• confidentiality: in regards to mentoring partnerships, this term means any matters that are discussed between a mentor and a mentee should be treated as confidential unless there is concern that a party is at risk of harm to themselves or others
  • openness: the mentor and mentee should be open and truthful with each other. They should also feel comfortable to express any matters that they do not want to discuss or talk about
  • respect: in addition to respecting each other, both mentors and mentees should respect each other's time and other responsibilities, ensuring that they do not impose beyond what is reasonable
  • meetings: the frequency and length of meetings should be mutually agreed. It may also be helpful to discuss the means of contact between meetings for minor issues
  • location: both mentor and mentee must be comfortable with the location of meetings. Whilst casual settings often work well, you must give due regard to confidentiality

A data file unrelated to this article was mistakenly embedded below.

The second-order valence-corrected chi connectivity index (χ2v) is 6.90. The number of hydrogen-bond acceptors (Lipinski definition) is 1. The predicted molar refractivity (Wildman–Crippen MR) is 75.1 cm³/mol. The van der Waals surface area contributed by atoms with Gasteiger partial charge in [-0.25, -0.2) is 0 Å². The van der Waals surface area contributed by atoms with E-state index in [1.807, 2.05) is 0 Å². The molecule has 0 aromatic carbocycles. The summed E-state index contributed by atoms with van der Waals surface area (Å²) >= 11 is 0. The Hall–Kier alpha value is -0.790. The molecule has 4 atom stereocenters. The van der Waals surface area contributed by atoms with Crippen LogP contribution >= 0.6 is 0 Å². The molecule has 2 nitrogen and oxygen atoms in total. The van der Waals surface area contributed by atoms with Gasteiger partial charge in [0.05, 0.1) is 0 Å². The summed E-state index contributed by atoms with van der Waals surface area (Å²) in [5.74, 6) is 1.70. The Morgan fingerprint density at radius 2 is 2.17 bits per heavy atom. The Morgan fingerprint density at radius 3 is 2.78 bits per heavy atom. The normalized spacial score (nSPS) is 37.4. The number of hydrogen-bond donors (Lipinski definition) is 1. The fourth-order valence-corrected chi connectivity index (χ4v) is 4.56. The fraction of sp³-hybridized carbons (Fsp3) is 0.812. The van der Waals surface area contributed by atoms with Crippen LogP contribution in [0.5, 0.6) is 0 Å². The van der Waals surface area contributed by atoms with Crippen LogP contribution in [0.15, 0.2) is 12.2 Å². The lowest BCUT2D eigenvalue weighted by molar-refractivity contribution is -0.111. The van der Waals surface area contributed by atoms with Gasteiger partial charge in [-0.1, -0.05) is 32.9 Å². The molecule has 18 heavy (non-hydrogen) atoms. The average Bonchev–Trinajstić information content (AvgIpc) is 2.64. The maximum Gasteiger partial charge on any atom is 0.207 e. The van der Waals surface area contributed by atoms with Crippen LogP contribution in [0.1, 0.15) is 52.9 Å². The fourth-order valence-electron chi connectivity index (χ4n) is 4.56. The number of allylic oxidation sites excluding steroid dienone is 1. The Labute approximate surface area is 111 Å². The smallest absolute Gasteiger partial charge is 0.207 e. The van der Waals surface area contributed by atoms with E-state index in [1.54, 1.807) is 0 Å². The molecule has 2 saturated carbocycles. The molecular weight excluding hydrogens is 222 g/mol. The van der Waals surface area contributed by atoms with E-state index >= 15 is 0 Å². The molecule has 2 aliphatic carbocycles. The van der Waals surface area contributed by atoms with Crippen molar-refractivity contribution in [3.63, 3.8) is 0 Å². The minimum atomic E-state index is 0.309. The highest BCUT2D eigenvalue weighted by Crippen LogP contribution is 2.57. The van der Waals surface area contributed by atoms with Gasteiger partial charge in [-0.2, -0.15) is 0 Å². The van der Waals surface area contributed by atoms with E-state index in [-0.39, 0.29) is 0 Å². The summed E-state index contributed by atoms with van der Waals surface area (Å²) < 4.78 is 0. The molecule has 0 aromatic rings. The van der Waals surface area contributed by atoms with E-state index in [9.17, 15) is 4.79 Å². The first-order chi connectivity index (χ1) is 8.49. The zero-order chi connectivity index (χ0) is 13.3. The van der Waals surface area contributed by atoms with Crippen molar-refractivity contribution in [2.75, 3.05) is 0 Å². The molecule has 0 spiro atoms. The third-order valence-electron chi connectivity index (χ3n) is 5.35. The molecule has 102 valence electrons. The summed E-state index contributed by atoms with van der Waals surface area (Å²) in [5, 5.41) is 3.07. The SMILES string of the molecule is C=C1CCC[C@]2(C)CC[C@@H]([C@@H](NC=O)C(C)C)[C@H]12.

• voluntary: the mentoring partnership is entirely voluntary for both people and it may be terminated by either person after discussing the matter with one another first, ensuring mutual respect and understanding of the conclusion

Once these guidelines are discussed, the mentee is usually expected to outline what they would like to be mentored on and the type of knowledge, skills, experience and guidance they would like from the mentor. The mentor should encourage the mentee by actively listening to them and asking open questions accordingly.

At the end of each meeting, the mentor should prompt reflection and action by asking the mentee what actions they will take forward as a result of your conversation.

Preparing for subsequent meetings

Your expectations and needs are likely to shift over the course of the mentoring relationship. To ensure your discussions with your mentor reflect these changes, it is useful to consider before each meeting:

  • what (if anything) has changed since the last time we spoke?
    • what have I done or achieved?
    • what has shifted in my work and/or life?
  • in what ways was our last discussion helpful?
  • have I taken any actions that we discussed?
    • if yes, what happened next?
    • if no, why not (changing context, time pressures, and so on)?
  • what are my main goals for the mentoring relationship now?